From Freud with his plaintive "What does a woman want?" to pop psychologist John Gray's claim that "men are from Mars, women are from Venus," many attempts have been made to distinguish the desires of men and women. In "The Mercury 13," a lively account of the little-known attempt to qualify women as astronauts in the early '60s, Martha Ackmann argues that women want and have always wanted the same thing men do: a chance to compete.
More specifically, these 13 women wanted a chance to compete for a ride into space. The participants were summoned to New Mexico in 1960 by Dr. W. Randolph Lovelace II, a NASA consultant who had administered physical tests to the Mercury 7 male astronauts. Ackmann limns each of these heroines as briefly and concisely as a soldier in a World War II movie: the fabulously named Wally Funk is the youthful dreamer, Jerrie Cobb the dedicated leader, Jerri Sloan the woman who has to get around the objections of her hard-drinking husband.
Women would consume less oxygen, and their lighter weight, the theory went, would be less of a drag on takeoff, both key concerns as NASA worked to beat the Soviets in the "space race."
While women were desired for their female qualities, they were also kept at arm's length with trumped-up complications. Women could not be tested for high-altitude flight, said the Air Force, because there were no partial pressure suits in their size. Here and elsewhere when commenting on misguided prejudices, Ackmann employs a light touch that reminds us of the context of this period: "In a way, the Air Force response sounded like a 'wife joke' offered up by some tired comedian on the Ed Sullivan Show. Why couldn't women be astronauts? Because they had nothing to wear."
In 1961, when the first two phases of testing were complete, participants awaited instructions to move on to the third phase, flight simulation. Instead, they were summarily dismissed via curt telegrams due to mounting pressure from several sources.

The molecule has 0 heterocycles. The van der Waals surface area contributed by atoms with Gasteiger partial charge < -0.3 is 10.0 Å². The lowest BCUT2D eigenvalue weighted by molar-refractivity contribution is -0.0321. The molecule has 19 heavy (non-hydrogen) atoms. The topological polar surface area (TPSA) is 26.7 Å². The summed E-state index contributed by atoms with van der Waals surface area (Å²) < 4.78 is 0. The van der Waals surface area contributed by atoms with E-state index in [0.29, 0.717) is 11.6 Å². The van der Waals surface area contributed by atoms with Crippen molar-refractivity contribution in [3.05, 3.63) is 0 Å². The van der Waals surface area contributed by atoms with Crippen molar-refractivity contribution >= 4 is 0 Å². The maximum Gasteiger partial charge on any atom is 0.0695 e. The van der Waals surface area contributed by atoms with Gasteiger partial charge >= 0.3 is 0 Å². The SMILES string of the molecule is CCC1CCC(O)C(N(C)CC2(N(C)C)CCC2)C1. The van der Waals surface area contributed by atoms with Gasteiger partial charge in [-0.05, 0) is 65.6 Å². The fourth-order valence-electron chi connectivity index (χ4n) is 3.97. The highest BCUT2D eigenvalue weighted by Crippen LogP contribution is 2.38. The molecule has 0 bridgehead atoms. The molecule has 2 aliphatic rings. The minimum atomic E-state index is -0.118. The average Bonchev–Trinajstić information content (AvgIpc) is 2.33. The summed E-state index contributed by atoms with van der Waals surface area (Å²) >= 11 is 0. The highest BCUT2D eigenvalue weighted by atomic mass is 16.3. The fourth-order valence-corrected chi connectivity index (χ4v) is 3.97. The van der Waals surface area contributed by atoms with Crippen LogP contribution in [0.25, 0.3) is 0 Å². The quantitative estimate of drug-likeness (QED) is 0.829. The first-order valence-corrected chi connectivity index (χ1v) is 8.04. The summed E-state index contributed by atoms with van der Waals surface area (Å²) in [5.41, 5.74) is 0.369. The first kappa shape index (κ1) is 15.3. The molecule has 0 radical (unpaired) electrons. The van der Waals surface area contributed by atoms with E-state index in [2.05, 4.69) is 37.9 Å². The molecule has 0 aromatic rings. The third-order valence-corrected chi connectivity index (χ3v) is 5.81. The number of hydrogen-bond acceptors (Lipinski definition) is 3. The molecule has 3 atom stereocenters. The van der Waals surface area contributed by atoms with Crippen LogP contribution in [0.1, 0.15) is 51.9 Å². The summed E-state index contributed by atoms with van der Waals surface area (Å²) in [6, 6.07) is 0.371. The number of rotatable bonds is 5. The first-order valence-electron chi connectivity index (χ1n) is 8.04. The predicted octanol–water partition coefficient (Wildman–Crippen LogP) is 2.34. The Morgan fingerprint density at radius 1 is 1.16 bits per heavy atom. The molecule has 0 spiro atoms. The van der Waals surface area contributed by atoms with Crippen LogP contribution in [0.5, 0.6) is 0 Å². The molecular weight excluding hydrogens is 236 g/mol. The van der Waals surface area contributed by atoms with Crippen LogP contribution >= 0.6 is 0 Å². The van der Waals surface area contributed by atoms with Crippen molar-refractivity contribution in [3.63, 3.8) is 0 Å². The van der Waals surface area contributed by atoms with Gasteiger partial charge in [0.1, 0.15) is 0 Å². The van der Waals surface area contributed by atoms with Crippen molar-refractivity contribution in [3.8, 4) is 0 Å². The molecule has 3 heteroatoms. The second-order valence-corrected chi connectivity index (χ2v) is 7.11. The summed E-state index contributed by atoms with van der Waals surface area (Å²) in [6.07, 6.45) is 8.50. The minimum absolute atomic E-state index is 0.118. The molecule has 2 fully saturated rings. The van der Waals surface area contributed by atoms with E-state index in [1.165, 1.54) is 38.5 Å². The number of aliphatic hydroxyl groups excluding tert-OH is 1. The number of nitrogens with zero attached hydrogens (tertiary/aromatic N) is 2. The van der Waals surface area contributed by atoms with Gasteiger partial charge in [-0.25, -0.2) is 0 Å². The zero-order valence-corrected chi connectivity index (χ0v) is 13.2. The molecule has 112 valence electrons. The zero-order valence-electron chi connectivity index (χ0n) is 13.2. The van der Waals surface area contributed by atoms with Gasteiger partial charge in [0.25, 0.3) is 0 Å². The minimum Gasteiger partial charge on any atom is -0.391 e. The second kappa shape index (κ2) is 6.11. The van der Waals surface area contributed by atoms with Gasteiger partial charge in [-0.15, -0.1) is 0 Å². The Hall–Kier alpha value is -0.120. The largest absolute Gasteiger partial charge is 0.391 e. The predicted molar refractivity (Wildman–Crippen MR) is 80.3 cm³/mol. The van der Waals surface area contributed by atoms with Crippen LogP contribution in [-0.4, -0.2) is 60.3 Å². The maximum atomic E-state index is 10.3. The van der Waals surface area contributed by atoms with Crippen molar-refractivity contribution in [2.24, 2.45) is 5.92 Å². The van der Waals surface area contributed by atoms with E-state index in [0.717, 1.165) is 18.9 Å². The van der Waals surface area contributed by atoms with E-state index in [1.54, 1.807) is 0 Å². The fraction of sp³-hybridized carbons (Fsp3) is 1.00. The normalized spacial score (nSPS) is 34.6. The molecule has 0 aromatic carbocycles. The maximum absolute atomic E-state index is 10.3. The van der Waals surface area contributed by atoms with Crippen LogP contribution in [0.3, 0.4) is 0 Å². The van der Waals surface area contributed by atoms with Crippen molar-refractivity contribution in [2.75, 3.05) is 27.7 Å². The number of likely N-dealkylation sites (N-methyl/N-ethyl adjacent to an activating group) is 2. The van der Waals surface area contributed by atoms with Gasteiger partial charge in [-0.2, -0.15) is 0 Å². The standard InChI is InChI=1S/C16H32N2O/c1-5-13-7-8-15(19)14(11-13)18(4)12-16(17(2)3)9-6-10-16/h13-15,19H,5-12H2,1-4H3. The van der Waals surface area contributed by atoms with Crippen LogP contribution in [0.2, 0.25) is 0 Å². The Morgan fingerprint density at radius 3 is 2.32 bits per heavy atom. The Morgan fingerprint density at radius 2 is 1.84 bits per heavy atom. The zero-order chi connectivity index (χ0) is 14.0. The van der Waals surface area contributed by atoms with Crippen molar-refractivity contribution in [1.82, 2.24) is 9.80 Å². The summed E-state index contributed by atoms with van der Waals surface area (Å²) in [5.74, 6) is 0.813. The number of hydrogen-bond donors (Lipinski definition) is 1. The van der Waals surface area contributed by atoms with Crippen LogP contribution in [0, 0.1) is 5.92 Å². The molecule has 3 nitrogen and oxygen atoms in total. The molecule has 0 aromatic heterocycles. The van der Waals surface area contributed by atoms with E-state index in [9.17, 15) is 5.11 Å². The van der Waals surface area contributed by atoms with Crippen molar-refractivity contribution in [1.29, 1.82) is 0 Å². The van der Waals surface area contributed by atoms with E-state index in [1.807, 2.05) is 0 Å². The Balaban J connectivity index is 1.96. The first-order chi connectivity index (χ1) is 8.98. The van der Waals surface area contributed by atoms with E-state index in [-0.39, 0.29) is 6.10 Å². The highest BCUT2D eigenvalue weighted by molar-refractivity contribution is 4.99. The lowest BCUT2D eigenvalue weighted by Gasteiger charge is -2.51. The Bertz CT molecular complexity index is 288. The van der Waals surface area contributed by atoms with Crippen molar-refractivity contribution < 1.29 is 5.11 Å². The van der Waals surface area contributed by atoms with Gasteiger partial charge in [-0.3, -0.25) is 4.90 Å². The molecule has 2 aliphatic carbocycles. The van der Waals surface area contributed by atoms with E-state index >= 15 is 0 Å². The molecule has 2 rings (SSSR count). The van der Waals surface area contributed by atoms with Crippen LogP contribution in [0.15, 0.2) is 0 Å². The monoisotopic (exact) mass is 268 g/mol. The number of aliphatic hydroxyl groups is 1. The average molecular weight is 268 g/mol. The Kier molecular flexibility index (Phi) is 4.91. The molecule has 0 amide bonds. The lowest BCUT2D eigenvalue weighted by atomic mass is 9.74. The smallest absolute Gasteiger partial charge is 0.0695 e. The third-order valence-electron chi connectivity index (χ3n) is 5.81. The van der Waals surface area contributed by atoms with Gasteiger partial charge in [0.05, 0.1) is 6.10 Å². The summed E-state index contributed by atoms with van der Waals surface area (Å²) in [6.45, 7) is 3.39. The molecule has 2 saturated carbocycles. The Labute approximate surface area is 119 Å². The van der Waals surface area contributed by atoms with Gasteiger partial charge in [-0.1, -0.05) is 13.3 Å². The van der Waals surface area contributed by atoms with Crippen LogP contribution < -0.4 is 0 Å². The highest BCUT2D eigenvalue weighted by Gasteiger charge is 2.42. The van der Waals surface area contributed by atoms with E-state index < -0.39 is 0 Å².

It was then, Ackmann points out, that the issue shifted. The women no longer had to prove their physical and psychological fitness for space. "They now had to convince NASA that women had a right to be astronauts." Cobb began to lobby publicly for the cause and eventually met with Vice President Lyndon Johnson, who feigned sympathy, but later cancelled the program with a handwritten notation that read, "Lets Stop This Now!"
Ackmann's even-handed style serves particularly well in describing what happened when the details of the project (which had been kept so hush-hush that it lacked an official name) fell under public scrutiny. She shows admirable restraint in allowing the circumstances to speak for themselves rather than stooping to sarcasm, which must have been tempting when describing a New York congressman, Victor Anfuso, and NASA's George Low affably agreeing at a public hearing that there was no discrimination against women in the field of aerospace engineering. In another scene to cringe at, John Glenn explains that keeping women earthbound "gets back to the way our social order is organized."
Even the press gets its due when she describes a Dallas Times Herald science writer pleading with Lyndon Johnson, "Let them vote. Let them wear pants. Let them shoot pool. But please, Mr. Vice President, don't let them get into space."
None of the Mercury 13 ever got into space. The 11 surviving members of the original 13 did, however, travel to Cape Canaveral in 1999 to be present when Eileen Collins took off as the first female commander of a spacecraft.
One can imagine that Freud, if not John Gray, would have diagnosed envy of one sort or another in the stymied group that sat on the bleachers as the space shuttle Columbia, woman at the helm, flew into the stratosphere. Ackmann, though, emphasizes their shared pride and power instead. The scene provides an emotional coda to a work of nonfiction as ambitious as its subjects.
• Natalie Danford contributes frequently to Publishers Weekly and is series editor for 'Best New American Voices' (Harvest/Harcourt).